Home > musing > Automated call centers and superorganisms

Automated call centers and superorganisms

August 31, 2012

Once upon a time there were people who worked in the insurance office and you could talk to them on the phone or even in person (annoying emphasis intentional).

Now everything is online and you need to call an automated call center to try to conduct business if there’s been an accident or they made a mistake or if you have a question which isn’t “how much do I owe the insurance company?”.

Recently my friend Becky got stuck in the penetralia of an automated call center and she likened the experience to the life of an ant and specifically to the “superorganism hypothesis” of myrmecologist E. O. Wilson (BTW, who here doesn’t love the word “myrmecologist”?). Her description:

Whether or not this is an accurate representation of their inner state, ants have long been described as having an automaton’s machine-like nature, one in which individual identity is subsumed under the totalitarian will of the collective in Borg-like, Communist wetdream fashion.

That’s how I feel when I’m lost in the labyrinthine bowels of automated customer service hell. I’m part of a network that works profitably at the superorganism level, but doesn’t serve the interests of the individual in the slightest, nor cares to nor purports to, driven as it is by the spare logic of collective efficiency.

Question: what is less human than the rigid caste societies of Army ants marching hollowly and inexorably on their prey, driven by the dictates of their genes?

Answer: only the hollowed-out computer-generated voice of the quasi-British phone operator who demands that you enter your social security number over and over again as an exercise in surrendering your will to a corporation whose power role in the financial arrangement is made ever more apparent to both parties by the dawning impossibility of ever speaking to a human at the end of the interminable and ultimately futile phone call.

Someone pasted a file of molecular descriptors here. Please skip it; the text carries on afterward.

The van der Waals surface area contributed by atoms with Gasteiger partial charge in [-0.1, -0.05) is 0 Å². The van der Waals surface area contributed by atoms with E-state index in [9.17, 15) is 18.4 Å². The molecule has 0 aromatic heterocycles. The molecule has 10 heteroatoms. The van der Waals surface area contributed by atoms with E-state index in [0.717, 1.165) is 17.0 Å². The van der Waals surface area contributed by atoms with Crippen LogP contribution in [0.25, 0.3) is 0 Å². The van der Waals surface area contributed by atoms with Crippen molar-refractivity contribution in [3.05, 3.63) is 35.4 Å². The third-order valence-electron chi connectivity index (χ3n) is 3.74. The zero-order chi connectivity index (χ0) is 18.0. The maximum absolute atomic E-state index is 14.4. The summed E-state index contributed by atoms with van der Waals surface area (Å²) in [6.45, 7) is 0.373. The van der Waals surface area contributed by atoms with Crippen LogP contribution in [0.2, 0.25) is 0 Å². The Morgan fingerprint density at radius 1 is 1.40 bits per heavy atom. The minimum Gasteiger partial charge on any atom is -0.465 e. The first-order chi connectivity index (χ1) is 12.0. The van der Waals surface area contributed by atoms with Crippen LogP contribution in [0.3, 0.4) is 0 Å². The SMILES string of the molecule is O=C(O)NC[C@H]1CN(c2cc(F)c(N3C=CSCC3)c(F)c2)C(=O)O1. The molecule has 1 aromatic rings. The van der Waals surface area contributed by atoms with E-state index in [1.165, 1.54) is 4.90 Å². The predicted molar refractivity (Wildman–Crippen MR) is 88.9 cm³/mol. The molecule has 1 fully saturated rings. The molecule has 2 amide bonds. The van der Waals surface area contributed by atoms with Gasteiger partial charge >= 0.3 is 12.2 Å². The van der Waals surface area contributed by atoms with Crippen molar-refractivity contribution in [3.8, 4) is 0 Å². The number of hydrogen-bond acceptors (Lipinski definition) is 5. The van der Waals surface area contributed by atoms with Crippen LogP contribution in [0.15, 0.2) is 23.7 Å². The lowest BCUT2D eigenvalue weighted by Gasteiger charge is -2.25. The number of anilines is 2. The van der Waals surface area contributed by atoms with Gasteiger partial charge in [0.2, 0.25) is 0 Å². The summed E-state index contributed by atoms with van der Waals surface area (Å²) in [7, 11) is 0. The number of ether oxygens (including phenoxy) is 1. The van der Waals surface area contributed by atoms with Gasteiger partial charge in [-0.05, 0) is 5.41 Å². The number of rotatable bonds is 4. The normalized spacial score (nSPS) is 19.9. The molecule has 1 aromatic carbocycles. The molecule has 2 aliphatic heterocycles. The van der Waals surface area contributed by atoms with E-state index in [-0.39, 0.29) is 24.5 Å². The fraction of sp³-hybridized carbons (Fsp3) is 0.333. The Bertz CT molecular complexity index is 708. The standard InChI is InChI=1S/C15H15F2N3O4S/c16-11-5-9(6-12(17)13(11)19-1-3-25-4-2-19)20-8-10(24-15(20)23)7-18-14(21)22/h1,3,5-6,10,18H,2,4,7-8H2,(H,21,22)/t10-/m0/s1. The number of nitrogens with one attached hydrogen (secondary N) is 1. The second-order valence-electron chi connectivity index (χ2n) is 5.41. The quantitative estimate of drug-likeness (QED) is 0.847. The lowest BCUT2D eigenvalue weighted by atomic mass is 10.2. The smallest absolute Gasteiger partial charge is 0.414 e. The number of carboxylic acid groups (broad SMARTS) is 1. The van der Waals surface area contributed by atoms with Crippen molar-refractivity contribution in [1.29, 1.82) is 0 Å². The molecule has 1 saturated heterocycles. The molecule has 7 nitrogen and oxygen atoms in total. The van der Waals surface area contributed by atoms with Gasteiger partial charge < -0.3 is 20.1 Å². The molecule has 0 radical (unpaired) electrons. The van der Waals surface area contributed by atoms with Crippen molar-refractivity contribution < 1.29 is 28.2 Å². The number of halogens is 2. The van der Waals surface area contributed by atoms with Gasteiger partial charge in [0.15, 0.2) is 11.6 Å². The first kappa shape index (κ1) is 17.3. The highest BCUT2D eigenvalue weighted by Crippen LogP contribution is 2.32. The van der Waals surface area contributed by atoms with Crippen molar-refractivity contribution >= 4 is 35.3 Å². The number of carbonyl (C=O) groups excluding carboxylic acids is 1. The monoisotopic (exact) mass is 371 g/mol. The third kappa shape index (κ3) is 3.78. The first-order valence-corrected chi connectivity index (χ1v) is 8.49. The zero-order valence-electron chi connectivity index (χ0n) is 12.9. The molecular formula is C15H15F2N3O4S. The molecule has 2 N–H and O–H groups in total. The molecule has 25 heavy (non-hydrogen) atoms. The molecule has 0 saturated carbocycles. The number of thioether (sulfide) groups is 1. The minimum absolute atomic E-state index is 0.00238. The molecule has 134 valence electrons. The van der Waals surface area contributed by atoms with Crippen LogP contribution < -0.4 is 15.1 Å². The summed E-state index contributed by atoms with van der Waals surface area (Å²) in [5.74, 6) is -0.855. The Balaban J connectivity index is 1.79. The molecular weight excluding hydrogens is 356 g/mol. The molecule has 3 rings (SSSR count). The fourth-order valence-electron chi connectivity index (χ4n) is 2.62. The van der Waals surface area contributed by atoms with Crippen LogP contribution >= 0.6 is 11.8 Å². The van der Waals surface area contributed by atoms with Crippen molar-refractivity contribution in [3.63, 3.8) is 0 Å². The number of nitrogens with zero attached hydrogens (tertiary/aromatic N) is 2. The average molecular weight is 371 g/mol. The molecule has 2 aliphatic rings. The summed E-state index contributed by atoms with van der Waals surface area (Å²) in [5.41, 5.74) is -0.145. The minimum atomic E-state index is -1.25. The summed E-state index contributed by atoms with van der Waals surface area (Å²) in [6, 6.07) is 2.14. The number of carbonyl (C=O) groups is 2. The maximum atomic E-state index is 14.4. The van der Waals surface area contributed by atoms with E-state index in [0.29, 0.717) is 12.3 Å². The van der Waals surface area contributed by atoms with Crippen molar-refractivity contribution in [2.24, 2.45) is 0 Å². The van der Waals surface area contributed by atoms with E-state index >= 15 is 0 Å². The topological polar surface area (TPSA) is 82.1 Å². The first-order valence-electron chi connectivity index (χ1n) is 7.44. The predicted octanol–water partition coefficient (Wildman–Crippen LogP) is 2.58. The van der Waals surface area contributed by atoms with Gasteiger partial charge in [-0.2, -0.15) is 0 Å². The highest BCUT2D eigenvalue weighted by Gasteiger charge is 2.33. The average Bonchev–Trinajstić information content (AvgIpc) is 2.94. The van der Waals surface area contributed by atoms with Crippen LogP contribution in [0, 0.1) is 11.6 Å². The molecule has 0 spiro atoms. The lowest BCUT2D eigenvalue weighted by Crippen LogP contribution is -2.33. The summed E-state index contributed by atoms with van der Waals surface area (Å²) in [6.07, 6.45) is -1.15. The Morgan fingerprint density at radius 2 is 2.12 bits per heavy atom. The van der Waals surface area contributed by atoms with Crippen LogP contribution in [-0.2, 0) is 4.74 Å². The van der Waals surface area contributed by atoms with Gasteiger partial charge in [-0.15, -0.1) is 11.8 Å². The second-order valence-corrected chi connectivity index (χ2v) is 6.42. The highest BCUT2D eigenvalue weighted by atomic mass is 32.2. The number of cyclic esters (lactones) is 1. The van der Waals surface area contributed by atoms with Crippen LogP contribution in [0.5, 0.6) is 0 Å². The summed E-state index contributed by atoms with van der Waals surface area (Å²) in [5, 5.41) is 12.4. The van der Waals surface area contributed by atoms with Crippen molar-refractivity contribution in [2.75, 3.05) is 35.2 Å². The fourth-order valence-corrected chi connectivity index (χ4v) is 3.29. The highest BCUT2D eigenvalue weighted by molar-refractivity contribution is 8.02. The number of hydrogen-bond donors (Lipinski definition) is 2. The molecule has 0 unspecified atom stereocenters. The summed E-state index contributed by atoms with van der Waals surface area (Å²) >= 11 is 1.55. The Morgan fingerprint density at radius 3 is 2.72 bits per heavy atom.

Powerful analogy; I’ve tended to use the herded cows analogy myself. To entertain myself in the painful waits, I often emit audible “moos” to emphasize the forced passivity I object to. It sometimes backfires and interprets my sounds as a menu choice, though, so I’m thinking of going with the ants, who I don’t think make much noise.

A few thoughts:

  • If you know you need to talk to a person eventually and that there’s no point going through all the stages, sometimes just dialing “0 0 0 0 0 0 0 0″ a bunch of times will put you straight through. I usually try this straight away the first time I call. Sometimes it works, sometimes it totally fails and I have to call back. Worth a try.
  • I wonder how efficient these call centers really are. I have a theory that people simply give up and pay (or default on) their incorrect bills rather than having to deal with this irredeemably opaque system.
  • I also wonder what the built-up learned passivity does to us as a society. Having worked as a customer support person myself, I know that there are probably nice people at the other end of the system, and if I could only get through to them, which is a big if, they’d be super informed and helpful. But most people probably don’t think of it that way.